Controversy brewing in beverage business
Some Alaska brewery owners are concerned about a legislative amendment that reduces the amount of alcohol they can sell.
On Friday, the House Labor and Commerce Committee passed an amendment to Senate Bill 76 that would cut the number of ounces breweries and distilleries can sell by one-third.
For breweries that means a reduction from 36 ounces to 24 ounces; distilleries would go from three ounces of hard liquor to two ounces.
Girdwood Brewing Company opened about a year ago. Cofounder Josh Hegna said they wanted a tasting room that was a central point for the community.
“I have kids in this town. I work as school librarian in this town. We really want to have a strong reputation and the community has been behind us,” Hegna said.
Breweries already have a number of restrictions like no entertainment like live music, no televisions and they have to stop serving by 8 p.m.
Hegna said further reducing how much beer they can sell is an overreach by the Legislature.
“We started our business a year ago under the idea that we could have this model in place, the 36 ounces. We realized we couldn’t have a TV, we’re not lobbying for that kind of stuff, but for them to change the game midway through the game, it’s completely unfair,” he said.
Customers agree; they feel the craft brewing business is being unfairly scrutinized.
“It’s limiting a new industry, and I don’t think that’s beneficial to economic development locally here in Girdwood or statewide,” said Matt Szundy, a Girdwood local who visits the brewery about twice a week.
Representative Adam Wool from Fairbanks said the amendment was initially introduced in regards to distilleries because the three-ounce samples are some of the “top in the country.”
“We wanted to make it more in the middle of what other states are doing. Alaska has an alcohol problem; we’re introducing a whole new outlet for alcohol in these tasting rooms,” Wool said.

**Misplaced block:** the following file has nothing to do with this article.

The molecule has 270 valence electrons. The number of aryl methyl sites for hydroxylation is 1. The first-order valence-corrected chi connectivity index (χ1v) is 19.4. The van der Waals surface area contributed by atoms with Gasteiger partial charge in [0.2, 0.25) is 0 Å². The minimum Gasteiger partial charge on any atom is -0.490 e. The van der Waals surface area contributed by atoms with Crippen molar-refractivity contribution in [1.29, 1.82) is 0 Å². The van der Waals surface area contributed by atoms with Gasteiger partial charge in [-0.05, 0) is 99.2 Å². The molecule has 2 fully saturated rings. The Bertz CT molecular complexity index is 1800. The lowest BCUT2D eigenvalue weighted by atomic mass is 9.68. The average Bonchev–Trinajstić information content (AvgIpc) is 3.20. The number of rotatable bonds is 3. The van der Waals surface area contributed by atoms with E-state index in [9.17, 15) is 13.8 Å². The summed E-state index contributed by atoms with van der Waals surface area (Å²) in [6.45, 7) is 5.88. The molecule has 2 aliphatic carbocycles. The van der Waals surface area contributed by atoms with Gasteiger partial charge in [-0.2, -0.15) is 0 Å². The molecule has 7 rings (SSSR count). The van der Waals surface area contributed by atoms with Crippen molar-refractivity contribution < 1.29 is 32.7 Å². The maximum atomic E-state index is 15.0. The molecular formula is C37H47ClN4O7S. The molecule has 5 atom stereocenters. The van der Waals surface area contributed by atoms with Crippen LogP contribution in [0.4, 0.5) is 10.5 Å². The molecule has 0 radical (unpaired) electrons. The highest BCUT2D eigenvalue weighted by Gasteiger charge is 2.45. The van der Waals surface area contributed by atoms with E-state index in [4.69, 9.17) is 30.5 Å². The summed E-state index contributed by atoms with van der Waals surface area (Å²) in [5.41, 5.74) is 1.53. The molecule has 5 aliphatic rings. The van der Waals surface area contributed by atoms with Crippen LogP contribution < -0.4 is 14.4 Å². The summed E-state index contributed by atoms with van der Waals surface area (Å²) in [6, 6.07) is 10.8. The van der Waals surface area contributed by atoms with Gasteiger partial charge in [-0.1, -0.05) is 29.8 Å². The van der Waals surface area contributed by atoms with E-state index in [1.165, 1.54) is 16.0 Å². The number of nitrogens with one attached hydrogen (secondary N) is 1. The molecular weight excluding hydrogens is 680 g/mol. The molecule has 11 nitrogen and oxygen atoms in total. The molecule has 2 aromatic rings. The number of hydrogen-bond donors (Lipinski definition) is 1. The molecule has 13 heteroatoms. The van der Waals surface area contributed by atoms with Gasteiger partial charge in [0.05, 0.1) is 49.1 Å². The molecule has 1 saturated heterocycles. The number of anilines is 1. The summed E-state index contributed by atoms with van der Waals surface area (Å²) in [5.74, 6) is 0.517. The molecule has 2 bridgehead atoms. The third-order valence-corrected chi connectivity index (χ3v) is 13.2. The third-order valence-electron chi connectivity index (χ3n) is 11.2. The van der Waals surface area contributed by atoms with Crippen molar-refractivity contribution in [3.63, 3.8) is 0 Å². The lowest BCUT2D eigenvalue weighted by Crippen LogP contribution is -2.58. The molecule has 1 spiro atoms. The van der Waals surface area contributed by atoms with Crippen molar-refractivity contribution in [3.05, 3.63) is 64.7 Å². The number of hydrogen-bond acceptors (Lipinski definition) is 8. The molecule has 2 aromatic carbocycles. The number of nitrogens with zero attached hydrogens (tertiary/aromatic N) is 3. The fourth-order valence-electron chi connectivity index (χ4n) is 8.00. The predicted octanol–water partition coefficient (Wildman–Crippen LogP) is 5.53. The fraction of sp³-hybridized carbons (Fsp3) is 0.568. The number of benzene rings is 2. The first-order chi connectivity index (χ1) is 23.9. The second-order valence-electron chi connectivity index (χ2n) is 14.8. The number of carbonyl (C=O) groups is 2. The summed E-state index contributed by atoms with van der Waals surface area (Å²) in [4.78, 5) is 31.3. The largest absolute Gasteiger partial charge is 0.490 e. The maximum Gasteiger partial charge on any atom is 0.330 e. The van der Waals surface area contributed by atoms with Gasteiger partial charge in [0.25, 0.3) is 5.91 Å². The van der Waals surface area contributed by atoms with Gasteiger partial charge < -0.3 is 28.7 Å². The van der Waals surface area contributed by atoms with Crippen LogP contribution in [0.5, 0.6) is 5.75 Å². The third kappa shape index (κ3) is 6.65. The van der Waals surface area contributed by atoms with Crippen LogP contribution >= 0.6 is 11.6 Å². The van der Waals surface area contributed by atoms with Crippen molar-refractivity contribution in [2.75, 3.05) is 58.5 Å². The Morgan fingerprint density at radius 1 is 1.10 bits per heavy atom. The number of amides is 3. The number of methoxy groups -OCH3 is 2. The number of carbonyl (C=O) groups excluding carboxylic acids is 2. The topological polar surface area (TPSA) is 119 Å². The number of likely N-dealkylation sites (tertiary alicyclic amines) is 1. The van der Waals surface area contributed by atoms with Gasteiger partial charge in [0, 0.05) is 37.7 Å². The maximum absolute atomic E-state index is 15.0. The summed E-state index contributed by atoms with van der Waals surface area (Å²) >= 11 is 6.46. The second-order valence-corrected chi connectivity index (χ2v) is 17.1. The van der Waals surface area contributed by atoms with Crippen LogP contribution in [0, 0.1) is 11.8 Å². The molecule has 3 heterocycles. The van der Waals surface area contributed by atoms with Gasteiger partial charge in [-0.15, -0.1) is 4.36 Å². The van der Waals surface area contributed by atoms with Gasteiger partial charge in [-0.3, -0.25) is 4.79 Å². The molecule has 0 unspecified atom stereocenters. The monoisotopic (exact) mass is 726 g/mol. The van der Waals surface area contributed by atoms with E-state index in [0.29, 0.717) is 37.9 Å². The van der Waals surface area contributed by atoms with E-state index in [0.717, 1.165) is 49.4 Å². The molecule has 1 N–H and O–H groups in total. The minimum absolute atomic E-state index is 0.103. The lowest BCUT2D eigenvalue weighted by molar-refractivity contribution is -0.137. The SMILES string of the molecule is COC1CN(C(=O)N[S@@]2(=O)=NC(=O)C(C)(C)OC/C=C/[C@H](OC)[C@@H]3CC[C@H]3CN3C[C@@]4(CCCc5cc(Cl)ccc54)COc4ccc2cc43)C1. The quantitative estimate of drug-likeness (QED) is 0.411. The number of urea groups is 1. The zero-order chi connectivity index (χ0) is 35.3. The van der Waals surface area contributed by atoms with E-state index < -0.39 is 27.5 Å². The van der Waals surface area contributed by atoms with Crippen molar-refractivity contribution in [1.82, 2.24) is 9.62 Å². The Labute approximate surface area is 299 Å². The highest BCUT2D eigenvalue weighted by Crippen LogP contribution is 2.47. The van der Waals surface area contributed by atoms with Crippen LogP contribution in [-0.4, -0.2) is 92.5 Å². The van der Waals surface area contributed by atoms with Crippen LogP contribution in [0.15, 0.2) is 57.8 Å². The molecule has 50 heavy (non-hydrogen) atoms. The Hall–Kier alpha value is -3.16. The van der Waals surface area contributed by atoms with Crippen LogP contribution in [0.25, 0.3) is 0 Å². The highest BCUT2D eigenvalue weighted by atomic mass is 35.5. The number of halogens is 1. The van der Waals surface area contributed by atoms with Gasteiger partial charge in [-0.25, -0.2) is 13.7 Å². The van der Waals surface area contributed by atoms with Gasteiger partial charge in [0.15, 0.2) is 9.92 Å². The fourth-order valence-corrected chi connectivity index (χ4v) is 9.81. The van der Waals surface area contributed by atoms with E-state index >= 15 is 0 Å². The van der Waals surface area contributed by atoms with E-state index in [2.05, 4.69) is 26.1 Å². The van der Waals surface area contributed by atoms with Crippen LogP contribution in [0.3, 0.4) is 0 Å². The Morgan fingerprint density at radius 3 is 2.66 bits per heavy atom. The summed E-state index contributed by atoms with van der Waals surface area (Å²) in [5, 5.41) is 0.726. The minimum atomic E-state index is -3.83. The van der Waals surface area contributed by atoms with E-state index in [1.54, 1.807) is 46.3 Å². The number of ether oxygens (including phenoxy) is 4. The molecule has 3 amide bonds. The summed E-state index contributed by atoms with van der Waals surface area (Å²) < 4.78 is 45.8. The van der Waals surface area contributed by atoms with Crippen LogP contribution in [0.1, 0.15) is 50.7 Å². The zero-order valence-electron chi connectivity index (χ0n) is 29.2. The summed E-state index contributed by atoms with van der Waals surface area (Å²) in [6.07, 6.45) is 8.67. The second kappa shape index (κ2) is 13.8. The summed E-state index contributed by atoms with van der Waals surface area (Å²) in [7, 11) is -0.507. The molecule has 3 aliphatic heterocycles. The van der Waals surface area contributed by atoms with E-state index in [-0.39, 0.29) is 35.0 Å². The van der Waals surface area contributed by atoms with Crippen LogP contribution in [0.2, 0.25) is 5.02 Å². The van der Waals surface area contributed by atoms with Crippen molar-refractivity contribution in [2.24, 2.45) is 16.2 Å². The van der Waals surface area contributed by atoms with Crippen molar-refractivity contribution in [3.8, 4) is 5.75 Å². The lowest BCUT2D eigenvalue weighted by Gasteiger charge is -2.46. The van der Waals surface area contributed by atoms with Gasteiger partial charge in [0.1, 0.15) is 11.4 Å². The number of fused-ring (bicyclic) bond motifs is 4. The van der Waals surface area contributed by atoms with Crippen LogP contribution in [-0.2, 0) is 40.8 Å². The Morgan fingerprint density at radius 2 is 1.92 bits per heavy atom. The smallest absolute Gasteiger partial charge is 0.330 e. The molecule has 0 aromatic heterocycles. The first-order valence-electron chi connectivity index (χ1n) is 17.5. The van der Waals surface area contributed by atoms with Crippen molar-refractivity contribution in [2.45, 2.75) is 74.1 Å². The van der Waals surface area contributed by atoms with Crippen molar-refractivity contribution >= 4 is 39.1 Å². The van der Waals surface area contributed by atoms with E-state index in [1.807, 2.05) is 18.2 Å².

Rep. Wool said there were many comments in support of the amendment from people in the restaurant and bar industry. Wool himself owns the Blue Loon, a self-proclaimed “restaurant, bar, movie theater and concert venue” in Fairbanks.
He said bar owners were concerned breweries and distilleries were “mimicking” their business practices.
“I don’t think it’s going to hurt them, and if they get creative, they can probably increase revenue and use less product,” Wool said about distilleries.
Hegna said the industries shouldn’t be pitted against each other but rather work together to give customers what they want. He also said the market is changing and people are looking for fresh and local products.
“I think some people are threatened by success and they think by slapping us down maybe this traffic will go there-- and that’s not the case,” Hegna said.
Rep. Wool said the committee members changed part of the bill that would have required 80-percent of breweries' product to be sold wholesale, which will come out in breweries’ favor.
“A lot of the beverage people thought that was unfair because they can make beer and sell it by the glass all day long,” Wool explained.
While a brewery license costs substantially less than a bar/liquor license—a few thousand compared to upwards of $200,000—Hegna said there are still hefty expenses when it comes to equipment and supplies.
“The ongoing costs of grain and hops-- it’s a very expensive industry. We’re not making money hand over fist,” Hegna said.
He and other brewery owners are hopeful the amendment will get taken out before the final votes are taken for the bill.
“The public supports this but there are a few special interest groups that are really controlling. I’m optimistic this will not go down,” Hegna said.
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